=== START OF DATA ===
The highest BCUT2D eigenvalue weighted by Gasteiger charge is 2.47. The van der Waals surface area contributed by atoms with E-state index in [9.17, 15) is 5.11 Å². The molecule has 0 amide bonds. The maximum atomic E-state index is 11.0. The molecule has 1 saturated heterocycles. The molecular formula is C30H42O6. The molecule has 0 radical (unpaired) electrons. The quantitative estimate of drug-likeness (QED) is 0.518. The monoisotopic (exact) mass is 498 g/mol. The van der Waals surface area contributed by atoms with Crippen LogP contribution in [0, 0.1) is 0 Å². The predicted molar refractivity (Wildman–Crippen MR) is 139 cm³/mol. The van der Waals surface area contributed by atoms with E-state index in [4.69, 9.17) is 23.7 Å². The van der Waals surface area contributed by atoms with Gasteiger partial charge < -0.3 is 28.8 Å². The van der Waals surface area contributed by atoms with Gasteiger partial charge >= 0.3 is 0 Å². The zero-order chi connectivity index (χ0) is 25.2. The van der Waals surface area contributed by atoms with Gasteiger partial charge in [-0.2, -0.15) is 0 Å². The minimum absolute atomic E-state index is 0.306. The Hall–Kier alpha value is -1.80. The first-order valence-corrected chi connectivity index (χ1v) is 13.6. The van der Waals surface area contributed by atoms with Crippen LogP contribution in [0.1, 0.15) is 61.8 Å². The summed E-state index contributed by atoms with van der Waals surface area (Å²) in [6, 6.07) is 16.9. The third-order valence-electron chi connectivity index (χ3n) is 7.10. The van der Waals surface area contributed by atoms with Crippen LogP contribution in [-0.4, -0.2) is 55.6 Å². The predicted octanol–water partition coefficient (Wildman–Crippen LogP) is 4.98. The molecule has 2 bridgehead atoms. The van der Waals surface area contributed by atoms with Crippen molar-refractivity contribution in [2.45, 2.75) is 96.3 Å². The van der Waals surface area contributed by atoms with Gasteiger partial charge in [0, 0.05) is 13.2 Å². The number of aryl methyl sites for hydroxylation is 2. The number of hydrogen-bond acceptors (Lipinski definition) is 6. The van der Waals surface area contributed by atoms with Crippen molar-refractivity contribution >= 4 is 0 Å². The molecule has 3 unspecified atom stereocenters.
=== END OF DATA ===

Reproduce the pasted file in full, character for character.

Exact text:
The highest BCUT2D eigenvalue weighted by Gasteiger charge is 2.47. The van der Waals surface area contributed by atoms with E-state index in [9.17, 15) is 5.11 Å². The molecule has 0 amide bonds. The maximum atomic E-state index is 11.0. The molecule has 1 saturated heterocycles. The molecular formula is C30H42O6. The molecule has 0 radical (unpaired) electrons. The quantitative estimate of drug-likeness (QED) is 0.518. The monoisotopic (exact) mass is 498 g/mol. The van der Waals surface area contributed by atoms with Crippen LogP contribution in [0, 0.1) is 0 Å². The predicted molar refractivity (Wildman–Crippen MR) is 139 cm³/mol. The van der Waals surface area contributed by atoms with E-state index in [4.69, 9.17) is 23.7 Å². The van der Waals surface area contributed by atoms with Gasteiger partial charge < -0.3 is 28.8 Å². The van der Waals surface area contributed by atoms with Gasteiger partial charge >= 0.3 is 0 Å². The zero-order chi connectivity index (χ0) is 25.2. The van der Waals surface area contributed by atoms with Gasteiger partial charge in [-0.2, -0.15) is 0 Å². The minimum absolute atomic E-state index is 0.306. The Hall–Kier alpha value is -1.80. The first-order valence-corrected chi connectivity index (χ1v) is 13.6. The van der Waals surface area contributed by atoms with Crippen LogP contribution in [0.1, 0.15) is 61.8 Å². The summed E-state index contributed by atoms with van der Waals surface area (Å²) in [6, 6.07) is 16.9. The third-order valence-electron chi connectivity index (χ3n) is 7.10. The van der Waals surface area contributed by atoms with Crippen LogP contribution in [-0.4, -0.2) is 55.6 Å². The predicted octanol–water partition coefficient (Wildman–Crippen LogP) is 4.98. The molecule has 2 bridgehead atoms. The van der Waals surface area contributed by atoms with Crippen molar-refractivity contribution in [2.45, 2.75) is 96.3 Å². The van der Waals surface area contributed by atoms with Gasteiger partial charge in [0, 0.05) is 13.2 Å². The number of aryl methyl sites for hydroxylation is 2. The number of hydrogen-bond acceptors (Lipinski definition) is 6. The van der Waals surface area contributed by atoms with Crippen molar-refractivity contribution >= 4 is 0 Å². The molecule has 3 unspecified atom stereocenters.